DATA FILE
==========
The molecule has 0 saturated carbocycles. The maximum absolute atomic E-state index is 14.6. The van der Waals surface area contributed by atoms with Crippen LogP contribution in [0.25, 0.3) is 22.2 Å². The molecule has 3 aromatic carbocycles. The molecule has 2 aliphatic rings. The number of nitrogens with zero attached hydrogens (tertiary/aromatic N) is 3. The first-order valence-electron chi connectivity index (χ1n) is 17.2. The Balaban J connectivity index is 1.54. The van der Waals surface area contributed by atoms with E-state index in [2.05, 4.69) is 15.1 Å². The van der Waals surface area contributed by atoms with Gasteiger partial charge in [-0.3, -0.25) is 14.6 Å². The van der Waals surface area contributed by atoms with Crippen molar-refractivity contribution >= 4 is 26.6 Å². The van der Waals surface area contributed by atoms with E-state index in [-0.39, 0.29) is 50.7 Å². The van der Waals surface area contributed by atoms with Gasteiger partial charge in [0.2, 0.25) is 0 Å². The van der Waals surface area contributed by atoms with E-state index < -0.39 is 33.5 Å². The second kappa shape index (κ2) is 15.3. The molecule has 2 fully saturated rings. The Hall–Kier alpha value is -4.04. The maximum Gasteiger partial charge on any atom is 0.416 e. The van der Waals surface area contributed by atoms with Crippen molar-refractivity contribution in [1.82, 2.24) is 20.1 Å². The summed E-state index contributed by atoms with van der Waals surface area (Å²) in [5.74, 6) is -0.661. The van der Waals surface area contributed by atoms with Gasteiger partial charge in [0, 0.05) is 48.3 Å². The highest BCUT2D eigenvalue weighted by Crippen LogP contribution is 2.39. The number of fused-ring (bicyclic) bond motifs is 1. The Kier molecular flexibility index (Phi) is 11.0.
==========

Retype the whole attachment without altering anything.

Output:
The molecule has 0 saturated carbocycles. The maximum absolute atomic E-state index is 14.6. The van der Waals surface area contributed by atoms with Crippen LogP contribution in [0.25, 0.3) is 22.2 Å². The molecule has 3 aromatic carbocycles. The molecule has 2 aliphatic rings. The number of nitrogens with zero attached hydrogens (tertiary/aromatic N) is 3. The first-order valence-electron chi connectivity index (χ1n) is 17.2. The Balaban J connectivity index is 1.54. The van der Waals surface area contributed by atoms with E-state index in [2.05, 4.69) is 15.1 Å². The van der Waals surface area contributed by atoms with Gasteiger partial charge in [-0.3, -0.25) is 14.6 Å². The van der Waals surface area contributed by atoms with Crippen molar-refractivity contribution >= 4 is 26.6 Å². The van der Waals surface area contributed by atoms with E-state index in [-0.39, 0.29) is 50.7 Å². The van der Waals surface area contributed by atoms with Gasteiger partial charge in [0.2, 0.25) is 0 Å². The van der Waals surface area contributed by atoms with E-state index < -0.39 is 33.5 Å². The second kappa shape index (κ2) is 15.3. The molecule has 2 fully saturated rings. The Hall–Kier alpha value is -4.04. The maximum Gasteiger partial charge on any atom is 0.416 e. The van der Waals surface area contributed by atoms with Crippen molar-refractivity contribution in [1.82, 2.24) is 20.1 Å². The summed E-state index contributed by atoms with van der Waals surface area (Å²) in [5.74, 6) is -0.661. The van der Waals surface area contributed by atoms with Gasteiger partial charge in [0, 0.05) is 48.3 Å². The highest BCUT2D eigenvalue weighted by Crippen LogP contribution is 2.39. The number of fused-ring (bicyclic) bond motifs is 1. The Kier molecular flexibility index (Phi) is 11.0.